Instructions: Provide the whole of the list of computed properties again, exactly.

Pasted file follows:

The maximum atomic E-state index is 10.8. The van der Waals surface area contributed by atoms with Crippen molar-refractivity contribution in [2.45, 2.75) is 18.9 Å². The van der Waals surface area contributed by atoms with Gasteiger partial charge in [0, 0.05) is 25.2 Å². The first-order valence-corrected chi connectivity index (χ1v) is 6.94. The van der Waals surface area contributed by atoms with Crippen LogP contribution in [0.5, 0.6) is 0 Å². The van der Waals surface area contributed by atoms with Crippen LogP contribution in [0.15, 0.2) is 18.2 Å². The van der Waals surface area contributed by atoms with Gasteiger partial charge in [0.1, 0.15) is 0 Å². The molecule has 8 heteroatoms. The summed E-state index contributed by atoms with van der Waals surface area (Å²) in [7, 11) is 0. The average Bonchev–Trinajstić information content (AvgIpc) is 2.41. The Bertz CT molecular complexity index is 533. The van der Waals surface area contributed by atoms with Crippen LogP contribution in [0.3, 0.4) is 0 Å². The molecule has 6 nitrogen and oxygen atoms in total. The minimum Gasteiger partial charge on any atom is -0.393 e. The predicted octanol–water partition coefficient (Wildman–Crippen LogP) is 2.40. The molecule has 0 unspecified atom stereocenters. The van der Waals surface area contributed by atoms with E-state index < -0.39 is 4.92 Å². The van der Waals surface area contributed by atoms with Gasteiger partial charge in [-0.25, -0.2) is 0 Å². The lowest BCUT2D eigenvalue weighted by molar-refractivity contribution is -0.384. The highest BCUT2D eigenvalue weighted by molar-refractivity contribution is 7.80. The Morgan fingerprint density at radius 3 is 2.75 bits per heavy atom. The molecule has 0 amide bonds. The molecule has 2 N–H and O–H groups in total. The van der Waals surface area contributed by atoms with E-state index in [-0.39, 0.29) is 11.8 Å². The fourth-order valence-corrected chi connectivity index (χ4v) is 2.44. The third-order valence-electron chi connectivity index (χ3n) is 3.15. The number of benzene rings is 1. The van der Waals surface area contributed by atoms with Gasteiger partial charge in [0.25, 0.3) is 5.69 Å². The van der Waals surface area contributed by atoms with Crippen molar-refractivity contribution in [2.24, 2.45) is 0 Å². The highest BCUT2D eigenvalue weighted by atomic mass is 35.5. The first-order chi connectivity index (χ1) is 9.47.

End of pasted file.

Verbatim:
The maximum atomic E-state index is 10.8. The van der Waals surface area contributed by atoms with Crippen molar-refractivity contribution in [2.45, 2.75) is 18.9 Å². The van der Waals surface area contributed by atoms with Gasteiger partial charge in [0, 0.05) is 25.2 Å². The first-order valence-corrected chi connectivity index (χ1v) is 6.94. The van der Waals surface area contributed by atoms with Crippen LogP contribution in [0.5, 0.6) is 0 Å². The van der Waals surface area contributed by atoms with Crippen LogP contribution in [0.15, 0.2) is 18.2 Å². The van der Waals surface area contributed by atoms with Gasteiger partial charge in [0.1, 0.15) is 0 Å². The molecule has 8 heteroatoms. The summed E-state index contributed by atoms with van der Waals surface area (Å²) in [7, 11) is 0. The average Bonchev–Trinajstić information content (AvgIpc) is 2.41. The Bertz CT molecular complexity index is 533. The van der Waals surface area contributed by atoms with Crippen LogP contribution in [0.3, 0.4) is 0 Å². The molecule has 6 nitrogen and oxygen atoms in total. The minimum Gasteiger partial charge on any atom is -0.393 e. The predicted octanol–water partition coefficient (Wildman–Crippen LogP) is 2.40. The molecule has 0 unspecified atom stereocenters. The van der Waals surface area contributed by atoms with E-state index < -0.39 is 4.92 Å². The van der Waals surface area contributed by atoms with Gasteiger partial charge in [-0.25, -0.2) is 0 Å². The lowest BCUT2D eigenvalue weighted by molar-refractivity contribution is -0.384. The highest BCUT2D eigenvalue weighted by molar-refractivity contribution is 7.80. The Morgan fingerprint density at radius 3 is 2.75 bits per heavy atom. The molecule has 0 amide bonds. The molecule has 2 N–H and O–H groups in total. The van der Waals surface area contributed by atoms with E-state index in [-0.39, 0.29) is 11.8 Å². The fourth-order valence-corrected chi connectivity index (χ4v) is 2.44. The third-order valence-electron chi connectivity index (χ3n) is 3.15. The number of benzene rings is 1. The van der Waals surface area contributed by atoms with Gasteiger partial charge in [0.25, 0.3) is 5.69 Å². The van der Waals surface area contributed by atoms with Crippen molar-refractivity contribution in [2.24, 2.45) is 0 Å². The highest BCUT2D eigenvalue weighted by atomic mass is 35.5. The first-order chi connectivity index (χ1) is 9.47.